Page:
Whether he knows it or not, Charlie Beck has been handed a gift. The Los Angeles police chief has been given a way out of his unwise position on vehicle impounds.
Beck hoped this would be the week his proposal to stop the automatic 30-day seizures of unlicensed drivers' vehicles was voted into effect by the L.A. Police Commission. Instead, the week began with news that the state Legislature's legal counsel has questioned the legality of the planned changes. The city attorney has been called in to try to sort things out.
Instead of fighting, Beck should cut his losses and drop the whole thing. He can blame the state for throwing up this roadblock if that feels nicer than blaming himself and his advisers for their misjudgment.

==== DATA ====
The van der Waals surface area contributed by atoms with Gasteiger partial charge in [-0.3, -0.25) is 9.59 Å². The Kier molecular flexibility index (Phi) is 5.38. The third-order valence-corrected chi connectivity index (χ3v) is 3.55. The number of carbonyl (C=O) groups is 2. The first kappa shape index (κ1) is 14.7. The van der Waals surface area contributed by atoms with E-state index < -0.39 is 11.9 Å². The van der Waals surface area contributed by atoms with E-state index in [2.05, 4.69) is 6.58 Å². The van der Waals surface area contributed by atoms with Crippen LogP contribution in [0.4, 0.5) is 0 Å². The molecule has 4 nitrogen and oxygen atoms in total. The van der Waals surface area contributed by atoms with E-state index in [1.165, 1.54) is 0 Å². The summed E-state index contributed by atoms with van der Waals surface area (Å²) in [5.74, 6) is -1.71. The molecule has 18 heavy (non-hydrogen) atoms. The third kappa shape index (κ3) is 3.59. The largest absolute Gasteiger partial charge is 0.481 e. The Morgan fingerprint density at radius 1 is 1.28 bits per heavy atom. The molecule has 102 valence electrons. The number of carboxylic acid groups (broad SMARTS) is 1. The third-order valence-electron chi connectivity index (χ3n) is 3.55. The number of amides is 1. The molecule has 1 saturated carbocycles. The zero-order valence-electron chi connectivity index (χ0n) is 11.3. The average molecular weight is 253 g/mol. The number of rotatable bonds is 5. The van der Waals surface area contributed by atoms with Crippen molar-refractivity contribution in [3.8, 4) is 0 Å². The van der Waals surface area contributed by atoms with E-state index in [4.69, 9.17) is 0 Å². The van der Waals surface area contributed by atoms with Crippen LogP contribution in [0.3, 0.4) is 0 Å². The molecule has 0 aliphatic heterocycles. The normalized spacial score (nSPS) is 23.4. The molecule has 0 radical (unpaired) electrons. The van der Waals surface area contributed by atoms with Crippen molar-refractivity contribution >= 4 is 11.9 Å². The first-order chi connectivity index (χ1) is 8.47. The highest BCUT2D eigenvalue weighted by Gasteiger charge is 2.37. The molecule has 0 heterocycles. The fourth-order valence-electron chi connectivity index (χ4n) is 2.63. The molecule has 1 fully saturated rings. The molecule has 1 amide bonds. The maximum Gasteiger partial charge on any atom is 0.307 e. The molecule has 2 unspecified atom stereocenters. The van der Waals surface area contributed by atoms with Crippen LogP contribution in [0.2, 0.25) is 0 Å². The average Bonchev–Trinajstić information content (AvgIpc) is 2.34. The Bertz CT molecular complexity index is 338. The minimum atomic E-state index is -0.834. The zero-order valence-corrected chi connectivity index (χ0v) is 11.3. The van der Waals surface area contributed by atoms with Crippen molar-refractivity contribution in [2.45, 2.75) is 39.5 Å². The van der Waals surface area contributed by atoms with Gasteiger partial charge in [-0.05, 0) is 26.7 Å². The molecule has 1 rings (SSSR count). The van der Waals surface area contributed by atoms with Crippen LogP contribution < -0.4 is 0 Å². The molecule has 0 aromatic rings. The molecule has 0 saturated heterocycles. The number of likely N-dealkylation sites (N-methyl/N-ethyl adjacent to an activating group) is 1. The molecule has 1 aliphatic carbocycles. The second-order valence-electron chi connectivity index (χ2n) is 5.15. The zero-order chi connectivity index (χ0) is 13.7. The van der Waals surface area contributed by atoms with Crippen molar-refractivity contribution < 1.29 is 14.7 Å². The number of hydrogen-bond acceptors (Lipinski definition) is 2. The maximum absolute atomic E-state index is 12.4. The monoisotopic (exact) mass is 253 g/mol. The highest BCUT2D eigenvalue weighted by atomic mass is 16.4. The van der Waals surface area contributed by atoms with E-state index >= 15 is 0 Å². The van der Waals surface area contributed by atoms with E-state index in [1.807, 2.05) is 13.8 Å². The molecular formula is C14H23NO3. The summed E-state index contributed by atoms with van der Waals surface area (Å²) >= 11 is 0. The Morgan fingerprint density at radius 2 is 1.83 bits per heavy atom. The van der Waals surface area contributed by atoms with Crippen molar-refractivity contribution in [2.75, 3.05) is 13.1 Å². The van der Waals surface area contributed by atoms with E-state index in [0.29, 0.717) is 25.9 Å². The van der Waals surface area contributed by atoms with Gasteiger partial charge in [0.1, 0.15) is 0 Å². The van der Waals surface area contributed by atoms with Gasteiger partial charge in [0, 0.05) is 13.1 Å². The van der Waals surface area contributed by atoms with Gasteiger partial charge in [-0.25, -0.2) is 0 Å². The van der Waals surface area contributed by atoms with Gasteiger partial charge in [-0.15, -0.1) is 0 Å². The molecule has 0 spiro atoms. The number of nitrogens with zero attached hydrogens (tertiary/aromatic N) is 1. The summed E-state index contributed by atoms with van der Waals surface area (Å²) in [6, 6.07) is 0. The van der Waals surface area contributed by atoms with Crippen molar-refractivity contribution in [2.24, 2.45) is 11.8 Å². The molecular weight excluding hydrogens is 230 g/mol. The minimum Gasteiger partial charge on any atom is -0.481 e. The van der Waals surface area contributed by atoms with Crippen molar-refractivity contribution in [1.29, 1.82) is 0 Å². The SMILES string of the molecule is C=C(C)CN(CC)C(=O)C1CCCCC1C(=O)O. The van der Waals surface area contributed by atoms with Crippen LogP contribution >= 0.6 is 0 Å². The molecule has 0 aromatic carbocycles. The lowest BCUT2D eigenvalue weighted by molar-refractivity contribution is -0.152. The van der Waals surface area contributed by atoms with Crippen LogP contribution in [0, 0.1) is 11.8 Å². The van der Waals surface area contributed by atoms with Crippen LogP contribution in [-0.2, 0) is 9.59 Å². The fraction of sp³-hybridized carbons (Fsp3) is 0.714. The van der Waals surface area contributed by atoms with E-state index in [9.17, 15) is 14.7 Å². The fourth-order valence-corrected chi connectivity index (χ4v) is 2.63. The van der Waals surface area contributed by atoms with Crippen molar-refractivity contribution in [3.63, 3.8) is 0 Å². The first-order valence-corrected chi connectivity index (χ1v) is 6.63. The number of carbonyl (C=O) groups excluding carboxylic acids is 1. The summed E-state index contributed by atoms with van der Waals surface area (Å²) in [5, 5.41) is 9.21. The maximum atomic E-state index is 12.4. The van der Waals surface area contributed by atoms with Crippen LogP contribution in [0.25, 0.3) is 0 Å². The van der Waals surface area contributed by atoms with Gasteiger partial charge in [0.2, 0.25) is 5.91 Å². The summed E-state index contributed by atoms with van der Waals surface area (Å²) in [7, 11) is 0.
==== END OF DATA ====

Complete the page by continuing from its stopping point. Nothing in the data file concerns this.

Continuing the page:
The chief must have been surprised by the anger in the opposition to the impound policy shift he first presented late last year. Critics, including this editorial page, worry about lowering the disincentive to get behind the wheel of a car or truck without a license to demonstrate the ability to drive. Although the issue has gotten mixed up with illegal-immigration politics - because undocumented residents account for many of the unlicensed drivers affected - it is essentially about safety for motorists and pedestrians.
Beck has changed his plan a little but generally dug in his heels, arguing that it would create a more fitting punishment for the crime, make enforcement more consistent, and encourage unlicensed drivers to obtain insurance. He still has not adequately answered the safety concerns. The longer the controversy drags on, the more his reputation suffers.
He should think of the state's determination as his license to walk away from the whole mess.